What’s that ape doing in the theatre? With a couple recent exceptions (the recent off-Broadway musical King Kong, the anticipated on-Broadway musical King Kong, and a controversial cameo in Cabaret), a gorilla in the theatre suggests Eugene O’Neill’s The Hairy Ape (recently performed at the Ballard Underground). In O’Neill’s play, an earthy laborer goes on a self-destructive search for place in a world that rejects him as an animal.
Madeline George’s Precious Little (at 11th Ave’s Annex through August 31st) takes us on a journey that is as philosophical as that in The Hairy Ape, but the stakes are more personal. This touching script gets a good production that could be even stronger with better work from director and cast.
Precious Little centers on Brodie (Sarah Papineau), a pregnant 42-year-old lesbian linguist who undergoes amniocentesis and copes with the consequences. The difficult choices she faces are all the more poignant in the context of her research. The work involves documenting a moribund language by recording one of its last remaining speakers (Mary Murfin Bayley). Complicating this research is Brodie’s assistant (Taryn Pearce), with whom she’s having an affair, and the research subject’s daughter (Pearce again), who is fiercely protective of her mother.
Precious Little deals less with our place in the world than with our inability to convey our sense of place. Communication is stymied in myriad ways: across language barriers, through time and trauma, by the dance of an ill-fated affair, or filtered by an ultrasound image of a fetus “waving” at her mother.
George also gives us problematic communication in the most quotidian circumstances. A greenhorn genetics consultant (Pearce) unknowingly dehumanizes and patronizes her client. A researcher steamrolls over the daughter of her subject. Through all this fumbling for understanding, it is the place of parent and child and the ways we care for one another that provide the subject; the most challenging communication is love.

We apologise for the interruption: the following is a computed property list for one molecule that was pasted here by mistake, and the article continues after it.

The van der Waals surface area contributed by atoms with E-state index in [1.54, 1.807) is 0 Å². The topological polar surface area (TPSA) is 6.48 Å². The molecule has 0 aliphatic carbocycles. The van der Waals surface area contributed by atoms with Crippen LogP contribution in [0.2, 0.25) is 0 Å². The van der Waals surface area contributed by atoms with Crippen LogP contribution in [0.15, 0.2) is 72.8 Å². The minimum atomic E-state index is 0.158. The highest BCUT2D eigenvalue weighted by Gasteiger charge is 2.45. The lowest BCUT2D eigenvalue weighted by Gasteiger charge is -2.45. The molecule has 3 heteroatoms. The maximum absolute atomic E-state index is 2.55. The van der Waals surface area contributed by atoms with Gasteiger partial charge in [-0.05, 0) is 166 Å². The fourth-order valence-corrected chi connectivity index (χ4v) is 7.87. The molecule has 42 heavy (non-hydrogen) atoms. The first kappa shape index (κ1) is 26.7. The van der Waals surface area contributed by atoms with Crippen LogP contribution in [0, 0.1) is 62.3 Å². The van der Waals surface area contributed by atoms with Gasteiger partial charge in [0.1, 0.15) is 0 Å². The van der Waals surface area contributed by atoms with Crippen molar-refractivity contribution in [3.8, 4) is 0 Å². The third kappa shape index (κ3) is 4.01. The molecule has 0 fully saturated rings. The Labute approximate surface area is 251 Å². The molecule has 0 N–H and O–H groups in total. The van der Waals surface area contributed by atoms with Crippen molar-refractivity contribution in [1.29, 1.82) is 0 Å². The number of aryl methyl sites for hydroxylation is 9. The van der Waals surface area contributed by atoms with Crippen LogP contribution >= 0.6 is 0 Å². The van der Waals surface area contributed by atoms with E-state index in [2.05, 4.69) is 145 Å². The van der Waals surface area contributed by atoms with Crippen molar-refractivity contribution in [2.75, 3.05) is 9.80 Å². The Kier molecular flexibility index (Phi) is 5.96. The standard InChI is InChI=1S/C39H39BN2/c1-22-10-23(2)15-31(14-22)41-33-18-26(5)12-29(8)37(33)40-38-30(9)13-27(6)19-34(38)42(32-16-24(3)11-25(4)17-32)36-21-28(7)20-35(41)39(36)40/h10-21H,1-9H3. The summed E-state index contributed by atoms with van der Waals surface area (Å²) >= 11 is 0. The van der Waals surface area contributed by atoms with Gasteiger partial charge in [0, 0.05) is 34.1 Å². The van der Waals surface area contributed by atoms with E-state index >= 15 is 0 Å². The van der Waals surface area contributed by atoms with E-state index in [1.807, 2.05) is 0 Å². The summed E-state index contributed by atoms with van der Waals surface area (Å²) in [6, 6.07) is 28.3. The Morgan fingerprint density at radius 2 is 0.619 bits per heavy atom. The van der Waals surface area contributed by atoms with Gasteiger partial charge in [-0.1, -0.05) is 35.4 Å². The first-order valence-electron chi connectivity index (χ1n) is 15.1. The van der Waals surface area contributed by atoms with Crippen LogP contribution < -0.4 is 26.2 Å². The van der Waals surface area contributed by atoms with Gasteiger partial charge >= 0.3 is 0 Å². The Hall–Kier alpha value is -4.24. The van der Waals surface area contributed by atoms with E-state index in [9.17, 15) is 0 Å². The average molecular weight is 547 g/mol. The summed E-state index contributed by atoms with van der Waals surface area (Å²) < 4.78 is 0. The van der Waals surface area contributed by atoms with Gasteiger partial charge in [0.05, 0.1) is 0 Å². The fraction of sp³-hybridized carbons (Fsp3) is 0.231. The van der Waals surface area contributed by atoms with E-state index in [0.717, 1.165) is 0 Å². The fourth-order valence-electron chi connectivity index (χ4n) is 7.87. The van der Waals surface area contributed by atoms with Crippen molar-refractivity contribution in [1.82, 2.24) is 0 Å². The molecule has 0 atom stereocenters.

Bayley and Papineau perform with depth and strong emotional investment. Bayley is riveting as the gorilla without hairy costuming or mask. She is simply quite still and centered with an unintellectual pensiveness.
There is a consistency to the multiple roles assigned to Bayley and Pearce. Bayley takes on characters who are relegated to silence and find non-verbal and indirect ways to communicate. Pearce has the unenviable task of playing brash, grating characters who don’t listen. That she fails to find positive motivations for any of these characters is a detriment to the production. Worse, there is zero chemistry between Pearce, as the grad student, and Papineau.
Sets are simple and efficient, yet the set and costume changes take too long and only the final transition successfully integrates the transition with the characters and their emotional journeys. Katherine Karaus’s direction is uneven in the scenes as well with a couple of botched moments standing out from an otherwise strong production
So what does this have to do with a gorilla? In the end of O’Neill’s play, his anti-hero is drawn to an ape exhibit in a zoo, and the denouement finds him entering the exhibit with catastrophic results. Precious Little asks hard questions that are as specific as they are universal. George leaves the specific questions unanswered and wraps the philosophical side in the warm embrace of that elusive human connection.